Critical thinking encompasses the process of actively conceptualizing, applying, analyzing, synthesizing and evaluating information to resolve a problem or draw a conclusion. Acquisitions for the intelligence mission benefit from critical thinking and the ability to reconcile the applicable policy between DoD and the IC. Critical thinking will springboard the Naval Intelligence mission, as well as DoD Intelligence mission, to yield the results envisioned by Roughead.


Complexity influences the ability to balance planning with the chance to anticipate and respond to changing conditions and feedback. The integration of operational and acquisition within the same command adds complexity; however, this complexity affords the opportunity to more closely align the user and developer expertise, a challenge for command structures that are separated. Agile acquisition principles emphasize the users’ involvement throughout the acquisition with feedback shaping each iteration.

In addition, the overlap of policy further adds integration complexity affording the workforce the opportunity to apply critical thinking. In simplistic situations, separation and reduction of the whole into smaller manageable pieces achieves optimal performance. However, under complexity where the whole is not a summation of the pieces but something different, leveraging the integration of operational and acquisition can achieve nonlinear performance. The expression, “the whole is greater than the sum of the parts” reflects a nonlinear relationship versus a linear relationship. SOCOM has experienced favorable performance with an acquisition center embedded within an operational command.

The Intelligence acquisition mission is different from other defense acquisition missions, requiring understanding of related problems and developing different solutions. The expertise of the workforce is different, requiring an integration of knowledge across disciplines for teams, as well as individuals. Critical thinking enables identifying the critical aspects of policy integration across all policy owners to ensure appropriate policy implementation without compromising the intelligence mission.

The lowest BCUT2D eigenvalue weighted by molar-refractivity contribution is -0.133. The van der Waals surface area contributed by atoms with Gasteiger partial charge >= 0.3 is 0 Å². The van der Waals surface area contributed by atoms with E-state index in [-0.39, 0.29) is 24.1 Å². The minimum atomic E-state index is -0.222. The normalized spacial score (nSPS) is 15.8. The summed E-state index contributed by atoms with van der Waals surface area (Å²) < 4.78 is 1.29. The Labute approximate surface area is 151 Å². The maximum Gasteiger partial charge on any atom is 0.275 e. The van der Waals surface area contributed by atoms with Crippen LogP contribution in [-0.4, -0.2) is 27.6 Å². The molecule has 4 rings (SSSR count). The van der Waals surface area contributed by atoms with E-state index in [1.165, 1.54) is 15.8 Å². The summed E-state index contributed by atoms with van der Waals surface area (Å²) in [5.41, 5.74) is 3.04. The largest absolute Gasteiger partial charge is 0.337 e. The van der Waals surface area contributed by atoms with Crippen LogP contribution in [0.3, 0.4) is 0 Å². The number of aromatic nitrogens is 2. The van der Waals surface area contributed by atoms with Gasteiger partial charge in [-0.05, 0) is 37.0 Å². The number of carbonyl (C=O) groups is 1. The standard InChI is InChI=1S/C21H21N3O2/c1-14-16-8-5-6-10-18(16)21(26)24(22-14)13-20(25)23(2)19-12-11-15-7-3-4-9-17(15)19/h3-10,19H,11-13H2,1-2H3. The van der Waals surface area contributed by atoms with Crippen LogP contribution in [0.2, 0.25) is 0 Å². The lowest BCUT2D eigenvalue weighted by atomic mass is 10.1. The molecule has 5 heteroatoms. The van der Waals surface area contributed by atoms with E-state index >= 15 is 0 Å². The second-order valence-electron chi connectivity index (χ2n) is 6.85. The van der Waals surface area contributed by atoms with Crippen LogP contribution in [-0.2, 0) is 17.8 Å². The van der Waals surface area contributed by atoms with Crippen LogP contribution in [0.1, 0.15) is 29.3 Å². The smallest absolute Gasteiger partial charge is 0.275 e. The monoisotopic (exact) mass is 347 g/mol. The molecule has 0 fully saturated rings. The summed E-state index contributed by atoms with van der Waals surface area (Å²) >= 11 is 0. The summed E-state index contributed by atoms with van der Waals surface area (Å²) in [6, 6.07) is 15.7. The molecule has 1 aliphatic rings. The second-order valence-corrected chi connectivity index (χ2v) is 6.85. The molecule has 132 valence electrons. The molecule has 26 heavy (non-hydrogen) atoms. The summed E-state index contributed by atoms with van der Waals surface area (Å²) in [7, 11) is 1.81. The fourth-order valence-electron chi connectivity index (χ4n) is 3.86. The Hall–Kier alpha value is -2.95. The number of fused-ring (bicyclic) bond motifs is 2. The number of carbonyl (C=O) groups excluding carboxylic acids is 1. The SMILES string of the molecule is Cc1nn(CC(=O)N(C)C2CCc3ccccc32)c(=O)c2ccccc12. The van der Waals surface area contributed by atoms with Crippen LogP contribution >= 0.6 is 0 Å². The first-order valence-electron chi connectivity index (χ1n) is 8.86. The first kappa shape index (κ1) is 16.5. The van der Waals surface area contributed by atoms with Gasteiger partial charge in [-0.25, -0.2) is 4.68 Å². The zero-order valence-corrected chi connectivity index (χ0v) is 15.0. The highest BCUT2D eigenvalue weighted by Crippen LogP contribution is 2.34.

Intelligence acquisitions afford individuals the opportunity to work complex, as well as really hard, edgy, cool problems, and to generate boundary-spanning innovation while developing critical thinking acumen. The leaders of organizations such as MIT, Google, Microsoft, and Apple understand developing a forward-thinking workforce means challenging them at every level. In order to accomplish this effort, continuous training within their expertise and across other fields is needed. Intelligence acquisition requires elements of the fast-paced commitment of agile project management to leverage technology advances and maintain a cutting-edge mission. 

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MCILWAIN is Senior Leader for Acquisition for Naval Intelligence.

PAGE is the Command Information Officer at Naval Intelligence Activity (NIA).

The authors can be contacted at [email protected] and [email protected].